THEME

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(Source: nylonpinksy)

(Source: suckitnerds)

mymodernmet:

Caracas-based freelance photographer Carlos Becerra’s photographs of the ongoing Venezuelan anti-government protests provide an eye-opening look at the waves of chaos, violence, and destruction that have swept over the nation.

terrakion:

people always say that “hate breeds more hate” but they only ever say it to minorities with justifiable anger towards their oppressors and never to the actual oppressors

spectrumsg:

Jellyfish float around in an illuminated tank listlessly. Taken at the S.E.A. Aquarium at Resorts World Sentosa, Singapore.

spectrumsg:

Jellyfish float around in an illuminated tank listlessly. Taken at the S.E.A. Aquarium at Resorts World Sentosa, Singapore.

thevoraciousear:

Music by Gustav Klimt

thevoraciousear:

Music by Gustav Klimt

captaiinmarvel:

when girls press their whole body against you when they hug, it means they like you a lot. also, they’re measuring your body to determine how long it will take them to eat your flesh, a technique shared by boa constrictors

tfios-changed-my-life:

So this little cigarette right here has sparked a whole new brand of TFiOS hate, much of which is coming from people who claimed to love the book. 
Many people are now pointing out how “pretentious” Augustus is, and I can’t help but think, You’re only just now realizing this. He was written to be a seemingly pretentious and arrogant person. The acknowledgement of this is actually highly important because, without it, the book loses the message that a hero’s journey is that of strength to weakness. 
Augustus Waters has big dreams for himself. He wants to be known and remembered; he wants to be a hero; he wants to be seen as perfect. But there’s already something standing in his way… He has a disability, and society tells him that a person cannot be both perfect and disabled. So what does he do? He creates a persona for himself. He tries to appear older and wiser than he is. But the pretentious side of him is NOT who he truly is. It’s all an act. (This is evident in the fact that he often uses words in the wrong context.)
And when his cancer returns, we begin to see his mask cracking. The true Augustus begins to bleed through… Hazel even takes notice of this from time to time. And by the time we get to the gas station scene, Augustus is no longer the picture of perfection he was when we met him. The play has been canceled. The actor must reveal himself. And he’s revealed to be a weak, defenseless boy, succumbing to the cancer that is made of him.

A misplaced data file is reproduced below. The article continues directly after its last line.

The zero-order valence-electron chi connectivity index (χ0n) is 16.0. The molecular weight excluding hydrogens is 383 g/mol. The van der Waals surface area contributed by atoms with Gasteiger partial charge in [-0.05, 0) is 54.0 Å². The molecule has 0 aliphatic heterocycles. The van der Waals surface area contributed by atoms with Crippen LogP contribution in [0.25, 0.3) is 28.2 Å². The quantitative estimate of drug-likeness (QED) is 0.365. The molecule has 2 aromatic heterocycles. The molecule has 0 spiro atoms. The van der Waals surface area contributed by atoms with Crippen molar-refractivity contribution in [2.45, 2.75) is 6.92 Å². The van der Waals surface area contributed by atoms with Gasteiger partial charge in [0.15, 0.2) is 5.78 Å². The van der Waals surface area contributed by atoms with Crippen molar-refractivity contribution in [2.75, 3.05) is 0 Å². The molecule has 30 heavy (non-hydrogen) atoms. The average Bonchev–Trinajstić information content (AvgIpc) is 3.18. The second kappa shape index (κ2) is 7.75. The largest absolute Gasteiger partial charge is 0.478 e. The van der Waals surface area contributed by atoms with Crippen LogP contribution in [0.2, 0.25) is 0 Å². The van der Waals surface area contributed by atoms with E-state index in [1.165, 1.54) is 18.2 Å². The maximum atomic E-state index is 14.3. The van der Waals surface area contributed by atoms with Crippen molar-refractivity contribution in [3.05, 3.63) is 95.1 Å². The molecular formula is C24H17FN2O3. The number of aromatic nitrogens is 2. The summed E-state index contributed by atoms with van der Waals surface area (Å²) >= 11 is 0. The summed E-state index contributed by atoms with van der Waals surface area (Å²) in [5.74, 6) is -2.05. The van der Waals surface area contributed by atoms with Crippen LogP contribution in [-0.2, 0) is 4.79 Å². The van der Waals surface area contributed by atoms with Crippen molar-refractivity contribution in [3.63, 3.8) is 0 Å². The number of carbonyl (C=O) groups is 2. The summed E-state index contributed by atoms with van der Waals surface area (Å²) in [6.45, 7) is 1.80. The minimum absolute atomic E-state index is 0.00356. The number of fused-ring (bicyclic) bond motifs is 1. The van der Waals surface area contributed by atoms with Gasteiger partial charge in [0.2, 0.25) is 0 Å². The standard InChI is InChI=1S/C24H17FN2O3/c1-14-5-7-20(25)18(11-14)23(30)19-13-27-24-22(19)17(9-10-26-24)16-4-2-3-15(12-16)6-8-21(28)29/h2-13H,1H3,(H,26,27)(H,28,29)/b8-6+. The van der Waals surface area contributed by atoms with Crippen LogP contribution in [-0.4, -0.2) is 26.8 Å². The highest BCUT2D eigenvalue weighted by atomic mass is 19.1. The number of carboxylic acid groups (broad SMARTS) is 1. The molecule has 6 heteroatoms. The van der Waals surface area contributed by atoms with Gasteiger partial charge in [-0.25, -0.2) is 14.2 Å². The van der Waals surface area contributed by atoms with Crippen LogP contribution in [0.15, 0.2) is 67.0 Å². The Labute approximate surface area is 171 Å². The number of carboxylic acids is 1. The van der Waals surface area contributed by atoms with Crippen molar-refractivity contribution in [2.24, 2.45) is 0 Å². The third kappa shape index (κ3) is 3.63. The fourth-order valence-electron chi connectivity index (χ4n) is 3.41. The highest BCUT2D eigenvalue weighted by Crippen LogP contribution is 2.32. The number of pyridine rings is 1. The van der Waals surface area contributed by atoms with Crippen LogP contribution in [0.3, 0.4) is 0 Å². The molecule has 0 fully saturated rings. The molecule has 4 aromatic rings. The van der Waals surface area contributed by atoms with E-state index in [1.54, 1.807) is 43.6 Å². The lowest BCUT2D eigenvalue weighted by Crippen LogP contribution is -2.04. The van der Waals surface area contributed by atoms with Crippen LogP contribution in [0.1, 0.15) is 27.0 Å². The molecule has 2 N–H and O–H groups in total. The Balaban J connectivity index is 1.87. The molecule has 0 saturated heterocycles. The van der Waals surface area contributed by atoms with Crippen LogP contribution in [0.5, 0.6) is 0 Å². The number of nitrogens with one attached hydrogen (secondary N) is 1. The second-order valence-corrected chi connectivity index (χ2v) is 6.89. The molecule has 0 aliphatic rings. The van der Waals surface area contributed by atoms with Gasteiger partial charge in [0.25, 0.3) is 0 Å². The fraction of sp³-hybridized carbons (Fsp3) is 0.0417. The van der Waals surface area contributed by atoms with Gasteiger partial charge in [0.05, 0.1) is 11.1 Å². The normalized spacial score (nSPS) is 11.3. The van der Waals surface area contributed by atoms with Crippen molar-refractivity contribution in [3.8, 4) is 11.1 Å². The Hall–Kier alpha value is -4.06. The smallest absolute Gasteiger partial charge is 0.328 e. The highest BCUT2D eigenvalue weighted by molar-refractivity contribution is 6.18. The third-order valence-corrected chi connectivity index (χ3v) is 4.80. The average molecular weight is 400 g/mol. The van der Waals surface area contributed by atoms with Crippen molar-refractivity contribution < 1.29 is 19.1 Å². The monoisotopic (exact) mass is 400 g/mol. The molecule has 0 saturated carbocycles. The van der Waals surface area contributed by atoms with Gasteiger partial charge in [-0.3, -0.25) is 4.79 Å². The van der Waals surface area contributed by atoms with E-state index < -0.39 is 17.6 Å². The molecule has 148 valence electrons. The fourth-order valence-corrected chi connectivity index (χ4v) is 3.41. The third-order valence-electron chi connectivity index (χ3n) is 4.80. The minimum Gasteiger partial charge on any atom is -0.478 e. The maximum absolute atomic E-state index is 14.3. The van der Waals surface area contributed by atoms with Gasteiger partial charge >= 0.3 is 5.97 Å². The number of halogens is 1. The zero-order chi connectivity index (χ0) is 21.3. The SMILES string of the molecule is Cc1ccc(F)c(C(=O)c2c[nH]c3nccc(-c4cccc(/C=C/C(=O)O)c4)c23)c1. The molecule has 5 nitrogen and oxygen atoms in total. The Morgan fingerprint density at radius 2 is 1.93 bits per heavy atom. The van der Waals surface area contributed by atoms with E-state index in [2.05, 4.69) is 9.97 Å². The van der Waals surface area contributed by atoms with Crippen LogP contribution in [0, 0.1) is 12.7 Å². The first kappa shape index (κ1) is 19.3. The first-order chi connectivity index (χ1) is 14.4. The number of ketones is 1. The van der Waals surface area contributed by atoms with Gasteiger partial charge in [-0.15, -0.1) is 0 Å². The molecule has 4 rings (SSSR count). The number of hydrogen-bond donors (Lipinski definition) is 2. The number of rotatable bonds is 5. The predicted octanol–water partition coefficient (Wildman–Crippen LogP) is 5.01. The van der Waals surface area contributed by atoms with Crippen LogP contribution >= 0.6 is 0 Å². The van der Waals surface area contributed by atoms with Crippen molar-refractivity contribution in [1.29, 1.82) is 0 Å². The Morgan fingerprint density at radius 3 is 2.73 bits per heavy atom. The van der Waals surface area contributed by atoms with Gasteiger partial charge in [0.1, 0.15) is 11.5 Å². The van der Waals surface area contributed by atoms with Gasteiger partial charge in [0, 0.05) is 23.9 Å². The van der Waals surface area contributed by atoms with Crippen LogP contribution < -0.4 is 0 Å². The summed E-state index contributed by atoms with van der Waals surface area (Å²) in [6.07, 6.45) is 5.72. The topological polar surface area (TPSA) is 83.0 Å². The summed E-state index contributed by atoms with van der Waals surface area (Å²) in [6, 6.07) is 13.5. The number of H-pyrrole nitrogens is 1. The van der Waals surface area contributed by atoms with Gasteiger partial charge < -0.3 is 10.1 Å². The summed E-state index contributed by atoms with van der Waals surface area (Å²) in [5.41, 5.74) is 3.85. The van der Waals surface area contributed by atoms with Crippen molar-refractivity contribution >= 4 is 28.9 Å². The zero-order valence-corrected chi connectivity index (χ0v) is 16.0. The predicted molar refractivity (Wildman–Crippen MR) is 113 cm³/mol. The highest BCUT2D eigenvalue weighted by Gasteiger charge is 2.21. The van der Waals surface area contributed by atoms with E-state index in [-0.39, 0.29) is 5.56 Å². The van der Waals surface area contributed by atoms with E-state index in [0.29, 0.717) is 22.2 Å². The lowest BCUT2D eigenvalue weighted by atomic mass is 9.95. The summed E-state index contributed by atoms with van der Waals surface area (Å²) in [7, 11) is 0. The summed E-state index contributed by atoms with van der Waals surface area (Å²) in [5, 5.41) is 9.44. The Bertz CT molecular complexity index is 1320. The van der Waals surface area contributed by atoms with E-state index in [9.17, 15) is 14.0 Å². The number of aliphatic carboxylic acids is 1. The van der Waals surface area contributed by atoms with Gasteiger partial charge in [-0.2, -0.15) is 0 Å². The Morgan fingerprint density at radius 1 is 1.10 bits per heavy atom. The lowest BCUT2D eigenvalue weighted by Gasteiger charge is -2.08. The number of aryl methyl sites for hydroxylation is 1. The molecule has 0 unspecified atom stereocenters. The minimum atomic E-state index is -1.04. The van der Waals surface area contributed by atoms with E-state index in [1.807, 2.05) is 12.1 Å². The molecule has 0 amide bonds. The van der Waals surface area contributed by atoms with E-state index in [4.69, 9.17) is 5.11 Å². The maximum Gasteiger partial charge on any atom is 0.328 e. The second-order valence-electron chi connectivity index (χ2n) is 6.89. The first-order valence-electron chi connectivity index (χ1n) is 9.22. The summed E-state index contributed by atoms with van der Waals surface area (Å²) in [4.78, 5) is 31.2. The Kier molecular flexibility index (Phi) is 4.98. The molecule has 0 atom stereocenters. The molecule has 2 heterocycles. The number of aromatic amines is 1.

THE PRETENTIOUSNESS IS INTENTIONAL. It stands to show Augustus’s journey from flawless to flawed, from strong to weak. It’s the key to understanding that Augustus was the hero he always wanted to be, even if he didn’t realize it. 

tfios-changed-my-life:

So this little cigarette right here has sparked a whole new brand of TFiOS hate, much of which is coming from people who claimed to love the book. 

Many people are now pointing out how “pretentious” Augustus is, and I can’t help but think, You’re only just now realizing this. He was written to be a seemingly pretentious and arrogant person. The acknowledgement of this is actually highly important because, without it, the book loses the message that a hero’s journey is that of strength to weakness. 

Augustus Waters has big dreams for himself. He wants to be known and remembered; he wants to be a hero; he wants to be seen as perfect. But there’s already something standing in his way… He has a disability, and society tells him that a person cannot be both perfect and disabled. So what does he do? He creates a persona for himself. He tries to appear older and wiser than he is. But the pretentious side of him is NOT who he truly is. It’s all an act. (This is evident in the fact that he often uses words in the wrong context.)

And when his cancer returns, we begin to see his mask cracking. The true Augustus begins to bleed through… Hazel even takes notice of this from time to time. And by the time we get to the gas station scene, Augustus is no longer the picture of perfection he was when we met him. The play has been canceled. The actor must reveal himself. And he’s revealed to be a weak, defenseless boy, succumbing to the cancer that is made of him. 

THE PRETENTIOUSNESS IS INTENTIONAL. It stands to show Augustus’s journey from flawless to flawed, from strong to weak. It’s the key to understanding that Augustus was the hero he always wanted to be, even if he didn’t realize it. 

jessethereader:

 (by jessethereader)

jessethereader:

 (by jessethereader)

(Source: leivos)

(Source: johannammasonn)

illustratedgents:

blancucha

illustratedgents:

blancucha

nikhilmphotography:

taken in Portland, Oregon

nikhilmphotography:

taken in Portland, Oregon